Reconstitution of hepatic tissue architectures from fetal liver cells obtained from a three-dimensional culture with a rotating wall vessel bioreactor
Ishikawa, M., et al. (2011). "Reconstitution of hepatic tissue architectures from fetal liver cells obtained from a three-dimensional culture with a rotating wall vessel bioreactor." Journal of Bioscience and Bioengineering 111 6: 711-718
Reconstitution of tissue architecture in vitro is important because it enables researchers to investigate the interactions and mutual relationships between cells and cellular signals involved in the three-dimensional (3D) construction of tissues. To date, in vitro methods for producing tissues with highly ordered structure and high levels of function have met with limited success although a variety of 3D culture systems have been investigated. In this study, we reconstituted functional hepatic tissue including mature hepatocyte and blood vessel-like structures accompanied with bile duct-like structures from E15.5 fetal liver cells, which contained more hepatic stem/progenitor cells comparing with neonatal liver cells. The culture was performed in a simulated microgravity environment produced by a rotating wall vessel (RWV) bioreactor. The hepatocytes in the reconstituted 3D tissue were found to be capable of producing albumin and storing glycogen. Additionally, bile canaliculi between hepatocytes, characteristics of adult hepatocyte in vivo were also formed. Apart from this, bile duct structure secreting mucin was shown to form complicated tubular branches. Furthermore, gene expression analysis by semi-quantitative RT-PCR revealed the elevated levels of mature hepatocyte markers as well as genes with the hepatic function. With RWV culture system, we could produce functionally reconstituted liver tissue and this might be useful in pharmaceutical industry including drug screening and testing and other applications such as an alternative approach to experimental animals.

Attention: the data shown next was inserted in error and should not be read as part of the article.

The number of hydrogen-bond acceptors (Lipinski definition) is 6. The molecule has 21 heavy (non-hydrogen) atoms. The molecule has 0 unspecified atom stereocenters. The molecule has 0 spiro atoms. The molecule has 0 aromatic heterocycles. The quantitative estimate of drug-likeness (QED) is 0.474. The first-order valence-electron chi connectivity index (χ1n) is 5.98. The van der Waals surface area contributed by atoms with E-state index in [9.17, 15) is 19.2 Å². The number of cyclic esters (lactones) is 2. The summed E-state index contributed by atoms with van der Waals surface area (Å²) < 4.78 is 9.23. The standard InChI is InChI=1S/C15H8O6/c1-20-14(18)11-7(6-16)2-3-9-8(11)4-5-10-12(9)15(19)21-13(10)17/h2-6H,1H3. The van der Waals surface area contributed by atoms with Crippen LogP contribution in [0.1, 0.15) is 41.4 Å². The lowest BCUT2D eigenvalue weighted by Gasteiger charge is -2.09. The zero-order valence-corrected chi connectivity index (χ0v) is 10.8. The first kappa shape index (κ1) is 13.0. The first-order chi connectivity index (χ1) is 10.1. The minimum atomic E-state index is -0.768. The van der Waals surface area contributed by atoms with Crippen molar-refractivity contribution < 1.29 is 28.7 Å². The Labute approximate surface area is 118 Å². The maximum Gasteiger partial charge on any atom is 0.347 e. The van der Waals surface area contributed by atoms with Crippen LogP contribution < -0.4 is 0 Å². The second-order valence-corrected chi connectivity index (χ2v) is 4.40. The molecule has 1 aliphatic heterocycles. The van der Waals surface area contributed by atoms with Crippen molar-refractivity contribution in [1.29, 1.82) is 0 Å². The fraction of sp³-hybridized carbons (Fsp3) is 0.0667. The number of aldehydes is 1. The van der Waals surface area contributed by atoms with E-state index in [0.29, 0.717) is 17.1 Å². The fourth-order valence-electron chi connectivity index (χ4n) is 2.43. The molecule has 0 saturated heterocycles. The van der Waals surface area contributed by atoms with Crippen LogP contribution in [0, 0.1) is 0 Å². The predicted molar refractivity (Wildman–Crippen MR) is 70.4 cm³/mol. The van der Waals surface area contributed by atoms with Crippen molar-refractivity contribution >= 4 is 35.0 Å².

ISSN: 1347-4421 (Electronic) 1347-4421 (Linking)
Accession Number: 21402492